State agencies in New York saw their overtime costs rise by 47.2% in 2022, accounting for $1.36 billion and setting a new record, according to a report released Thursday by Comptroller Tom DiNapoli. 

Overtime costs surged in large part due to a reduction in the state workforce overall, leading to longer hours on the job for state workers, DiNapoli said. 

"The workforce is the backbone of state government and many of the employees working overtime ensure that essential services are provided," DiNapoli said. "People leaving state jobs drastically outpaced hiring in 2020 and 2021, and the sharp decline in the size of the workforce spurred longer hours on the job for many. However, overtime is not a long-term substitute for proper staffing levels. State agencies should ensure that overtime use is justified and that employees are not pushed to the point of burning out."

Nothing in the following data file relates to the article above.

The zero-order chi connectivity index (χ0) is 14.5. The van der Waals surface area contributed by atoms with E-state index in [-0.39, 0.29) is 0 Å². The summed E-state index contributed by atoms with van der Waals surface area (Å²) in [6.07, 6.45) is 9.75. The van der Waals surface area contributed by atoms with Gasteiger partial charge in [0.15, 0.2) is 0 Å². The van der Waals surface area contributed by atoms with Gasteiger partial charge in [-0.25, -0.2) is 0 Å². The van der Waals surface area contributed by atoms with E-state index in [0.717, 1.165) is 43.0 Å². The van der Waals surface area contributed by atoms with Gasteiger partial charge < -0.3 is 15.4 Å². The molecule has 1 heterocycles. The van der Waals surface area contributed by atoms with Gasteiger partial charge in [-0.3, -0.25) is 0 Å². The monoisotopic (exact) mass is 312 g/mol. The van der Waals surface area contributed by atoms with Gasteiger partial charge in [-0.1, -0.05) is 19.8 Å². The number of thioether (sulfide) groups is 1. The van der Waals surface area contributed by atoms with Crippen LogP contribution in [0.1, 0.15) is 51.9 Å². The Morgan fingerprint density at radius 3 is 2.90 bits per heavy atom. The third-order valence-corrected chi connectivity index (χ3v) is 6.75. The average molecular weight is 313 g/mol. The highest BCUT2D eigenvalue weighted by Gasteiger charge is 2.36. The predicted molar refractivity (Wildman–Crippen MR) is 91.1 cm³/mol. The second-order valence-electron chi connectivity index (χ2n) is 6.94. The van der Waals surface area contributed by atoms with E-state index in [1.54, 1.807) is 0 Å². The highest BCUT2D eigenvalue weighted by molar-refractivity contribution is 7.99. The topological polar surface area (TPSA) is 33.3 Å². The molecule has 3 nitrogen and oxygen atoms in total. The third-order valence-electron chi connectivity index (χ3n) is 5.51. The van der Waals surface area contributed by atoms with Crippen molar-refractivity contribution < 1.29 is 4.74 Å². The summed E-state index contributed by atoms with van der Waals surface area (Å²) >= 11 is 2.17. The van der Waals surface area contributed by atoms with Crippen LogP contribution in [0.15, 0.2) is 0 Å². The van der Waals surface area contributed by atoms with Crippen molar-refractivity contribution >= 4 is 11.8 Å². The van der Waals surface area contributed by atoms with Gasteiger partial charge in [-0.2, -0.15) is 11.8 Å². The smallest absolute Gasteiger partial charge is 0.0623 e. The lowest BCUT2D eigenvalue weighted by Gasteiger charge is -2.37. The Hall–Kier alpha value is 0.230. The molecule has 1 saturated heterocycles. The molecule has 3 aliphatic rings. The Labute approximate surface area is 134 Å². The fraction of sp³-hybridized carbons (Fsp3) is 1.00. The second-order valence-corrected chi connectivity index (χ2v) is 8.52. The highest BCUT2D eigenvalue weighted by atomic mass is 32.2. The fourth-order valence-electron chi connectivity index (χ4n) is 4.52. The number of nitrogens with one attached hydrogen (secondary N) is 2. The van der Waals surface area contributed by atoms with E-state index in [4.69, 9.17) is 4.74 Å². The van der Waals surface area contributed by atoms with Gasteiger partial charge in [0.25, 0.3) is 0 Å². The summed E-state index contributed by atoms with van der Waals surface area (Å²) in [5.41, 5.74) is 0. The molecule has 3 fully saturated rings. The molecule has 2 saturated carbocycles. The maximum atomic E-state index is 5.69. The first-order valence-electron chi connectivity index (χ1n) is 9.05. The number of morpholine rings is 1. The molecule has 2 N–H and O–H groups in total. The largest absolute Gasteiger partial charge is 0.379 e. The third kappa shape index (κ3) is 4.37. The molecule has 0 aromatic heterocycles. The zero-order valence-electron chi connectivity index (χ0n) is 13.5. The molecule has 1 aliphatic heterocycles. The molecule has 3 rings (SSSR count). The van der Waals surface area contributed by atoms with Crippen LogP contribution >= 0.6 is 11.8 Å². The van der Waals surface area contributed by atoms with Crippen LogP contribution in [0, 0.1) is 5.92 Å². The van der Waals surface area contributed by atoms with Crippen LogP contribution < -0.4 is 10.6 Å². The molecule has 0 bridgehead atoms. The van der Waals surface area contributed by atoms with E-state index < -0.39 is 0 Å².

Costs from overtime are also taking up a bigger slice of the payroll pie, accounting for 7.5% of the total payroll in 2022, an increased from an average of 4.6% between 2013 and 2021. 

The Office for People With Developmental Disabilities, the Department of Corrections and Community Supervision and the Office of Mental Health accounted for more than two-thirds of the overall costs in overtime. Those agencies make up 24% of the state's workforce, but comprised 67.5% of overtime hours.

Overtime is also increasing significantly at the City University of New York and at the Office of Children and Family Service, which saw 67% and 40% increases respectively. 

Still, less than 20% of state agency workers have notched overtime hours, while a half dozen agencies had more than a quarter of their workforce receive overtime last year, the report found.